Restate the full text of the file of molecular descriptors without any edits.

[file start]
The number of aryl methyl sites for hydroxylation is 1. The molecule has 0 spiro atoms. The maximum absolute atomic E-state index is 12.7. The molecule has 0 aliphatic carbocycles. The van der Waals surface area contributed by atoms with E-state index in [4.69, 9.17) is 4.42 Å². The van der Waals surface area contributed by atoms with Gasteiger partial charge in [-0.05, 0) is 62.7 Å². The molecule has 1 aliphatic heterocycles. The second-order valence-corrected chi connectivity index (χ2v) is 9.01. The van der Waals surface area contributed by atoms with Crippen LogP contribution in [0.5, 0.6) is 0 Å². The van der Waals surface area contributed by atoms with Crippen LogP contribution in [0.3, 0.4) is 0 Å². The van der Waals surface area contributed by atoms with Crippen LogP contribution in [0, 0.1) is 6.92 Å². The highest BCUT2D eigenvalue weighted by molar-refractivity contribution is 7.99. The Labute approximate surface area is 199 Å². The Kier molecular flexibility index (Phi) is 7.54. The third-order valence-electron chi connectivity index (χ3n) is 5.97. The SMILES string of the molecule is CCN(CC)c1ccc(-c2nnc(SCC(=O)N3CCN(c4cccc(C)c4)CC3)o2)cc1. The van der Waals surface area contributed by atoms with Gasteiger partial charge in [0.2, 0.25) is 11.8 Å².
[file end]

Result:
The number of aryl methyl sites for hydroxylation is 1. The molecule has 0 spiro atoms. The maximum absolute atomic E-state index is 12.7. The molecule has 0 aliphatic carbocycles. The van der Waals surface area contributed by atoms with E-state index in [4.69, 9.17) is 4.42 Å². The van der Waals surface area contributed by atoms with Gasteiger partial charge in [-0.05, 0) is 62.7 Å². The molecule has 1 aliphatic heterocycles. The second-order valence-corrected chi connectivity index (χ2v) is 9.01. The van der Waals surface area contributed by atoms with Crippen LogP contribution in [0.5, 0.6) is 0 Å². The van der Waals surface area contributed by atoms with Crippen LogP contribution in [0.3, 0.4) is 0 Å². The van der Waals surface area contributed by atoms with Crippen LogP contribution in [0, 0.1) is 6.92 Å². The highest BCUT2D eigenvalue weighted by molar-refractivity contribution is 7.99. The Labute approximate surface area is 199 Å². The Kier molecular flexibility index (Phi) is 7.54. The third-order valence-electron chi connectivity index (χ3n) is 5.97. The SMILES string of the molecule is CCN(CC)c1ccc(-c2nnc(SCC(=O)N3CCN(c4cccc(C)c4)CC3)o2)cc1. The van der Waals surface area contributed by atoms with Gasteiger partial charge in [0.2, 0.25) is 11.8 Å².